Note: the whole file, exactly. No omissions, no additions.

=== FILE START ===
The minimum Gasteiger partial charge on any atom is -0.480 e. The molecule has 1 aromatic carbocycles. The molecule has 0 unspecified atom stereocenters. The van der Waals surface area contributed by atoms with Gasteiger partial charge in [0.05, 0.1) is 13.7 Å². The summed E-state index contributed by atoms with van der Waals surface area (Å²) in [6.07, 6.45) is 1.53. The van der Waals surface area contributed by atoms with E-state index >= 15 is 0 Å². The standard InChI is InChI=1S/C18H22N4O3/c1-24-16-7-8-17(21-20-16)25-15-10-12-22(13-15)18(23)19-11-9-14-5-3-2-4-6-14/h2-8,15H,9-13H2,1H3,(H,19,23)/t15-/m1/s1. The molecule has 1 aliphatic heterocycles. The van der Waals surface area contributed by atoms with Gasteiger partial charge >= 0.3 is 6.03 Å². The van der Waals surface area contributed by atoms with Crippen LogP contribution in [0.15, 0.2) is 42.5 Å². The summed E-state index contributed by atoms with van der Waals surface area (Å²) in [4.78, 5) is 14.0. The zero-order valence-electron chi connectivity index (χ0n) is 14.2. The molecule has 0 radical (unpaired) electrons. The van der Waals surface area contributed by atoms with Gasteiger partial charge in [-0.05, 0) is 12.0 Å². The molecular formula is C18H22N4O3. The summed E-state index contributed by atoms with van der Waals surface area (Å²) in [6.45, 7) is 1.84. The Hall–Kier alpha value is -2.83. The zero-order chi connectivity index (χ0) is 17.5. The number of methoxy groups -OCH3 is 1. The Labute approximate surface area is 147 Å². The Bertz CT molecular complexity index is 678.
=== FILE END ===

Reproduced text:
The minimum Gasteiger partial charge on any atom is -0.480 e. The molecule has 1 aromatic carbocycles. The molecule has 0 unspecified atom stereocenters. The van der Waals surface area contributed by atoms with Gasteiger partial charge in [0.05, 0.1) is 13.7 Å². The summed E-state index contributed by atoms with van der Waals surface area (Å²) in [6.07, 6.45) is 1.53. The van der Waals surface area contributed by atoms with E-state index >= 15 is 0 Å². The standard InChI is InChI=1S/C18H22N4O3/c1-24-16-7-8-17(21-20-16)25-15-10-12-22(13-15)18(23)19-11-9-14-5-3-2-4-6-14/h2-8,15H,9-13H2,1H3,(H,19,23)/t15-/m1/s1. The molecule has 1 aliphatic heterocycles. The van der Waals surface area contributed by atoms with Gasteiger partial charge >= 0.3 is 6.03 Å². The van der Waals surface area contributed by atoms with Crippen LogP contribution in [0.15, 0.2) is 42.5 Å². The summed E-state index contributed by atoms with van der Waals surface area (Å²) in [4.78, 5) is 14.0. The zero-order valence-electron chi connectivity index (χ0n) is 14.2. The molecule has 0 radical (unpaired) electrons. The van der Waals surface area contributed by atoms with Gasteiger partial charge in [-0.05, 0) is 12.0 Å². The molecular formula is C18H22N4O3. The summed E-state index contributed by atoms with van der Waals surface area (Å²) in [6.45, 7) is 1.84. The Hall–Kier alpha value is -2.83. The zero-order chi connectivity index (χ0) is 17.5. The number of methoxy groups -OCH3 is 1. The Labute approximate surface area is 147 Å². The Bertz CT molecular complexity index is 678.